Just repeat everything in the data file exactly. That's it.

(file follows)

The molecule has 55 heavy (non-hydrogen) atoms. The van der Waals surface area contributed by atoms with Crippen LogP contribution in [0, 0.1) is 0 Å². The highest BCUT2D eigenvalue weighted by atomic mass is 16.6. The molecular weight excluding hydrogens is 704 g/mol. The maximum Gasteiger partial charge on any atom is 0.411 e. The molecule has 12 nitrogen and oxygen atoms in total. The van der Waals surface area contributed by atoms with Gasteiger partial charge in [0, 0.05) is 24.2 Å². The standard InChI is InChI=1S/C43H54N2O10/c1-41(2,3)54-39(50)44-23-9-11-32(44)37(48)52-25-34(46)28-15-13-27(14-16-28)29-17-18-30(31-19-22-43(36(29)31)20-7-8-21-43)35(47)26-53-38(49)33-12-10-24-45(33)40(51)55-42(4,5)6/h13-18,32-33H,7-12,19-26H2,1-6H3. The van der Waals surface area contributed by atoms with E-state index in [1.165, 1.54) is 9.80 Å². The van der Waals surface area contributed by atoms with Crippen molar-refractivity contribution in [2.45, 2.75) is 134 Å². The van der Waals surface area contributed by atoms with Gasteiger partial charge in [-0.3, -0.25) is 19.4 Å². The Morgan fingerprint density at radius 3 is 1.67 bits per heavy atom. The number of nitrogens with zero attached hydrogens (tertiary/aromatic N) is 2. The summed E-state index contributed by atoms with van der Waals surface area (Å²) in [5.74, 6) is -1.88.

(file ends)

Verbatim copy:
The molecule has 55 heavy (non-hydrogen) atoms. The van der Waals surface area contributed by atoms with Crippen LogP contribution in [0, 0.1) is 0 Å². The highest BCUT2D eigenvalue weighted by atomic mass is 16.6. The molecular weight excluding hydrogens is 704 g/mol. The maximum Gasteiger partial charge on any atom is 0.411 e. The molecule has 12 nitrogen and oxygen atoms in total. The van der Waals surface area contributed by atoms with Gasteiger partial charge in [0, 0.05) is 24.2 Å². The standard InChI is InChI=1S/C43H54N2O10/c1-41(2,3)54-39(50)44-23-9-11-32(44)37(48)52-25-34(46)28-15-13-27(14-16-28)29-17-18-30(31-19-22-43(36(29)31)20-7-8-21-43)35(47)26-53-38(49)33-12-10-24-45(33)40(51)55-42(4,5)6/h13-18,32-33H,7-12,19-26H2,1-6H3. The van der Waals surface area contributed by atoms with E-state index in [1.165, 1.54) is 9.80 Å². The van der Waals surface area contributed by atoms with Crippen molar-refractivity contribution in [2.45, 2.75) is 134 Å². The van der Waals surface area contributed by atoms with Gasteiger partial charge in [-0.3, -0.25) is 19.4 Å². The Morgan fingerprint density at radius 3 is 1.67 bits per heavy atom. The number of nitrogens with zero attached hydrogens (tertiary/aromatic N) is 2. The summed E-state index contributed by atoms with van der Waals surface area (Å²) in [5.74, 6) is -1.88.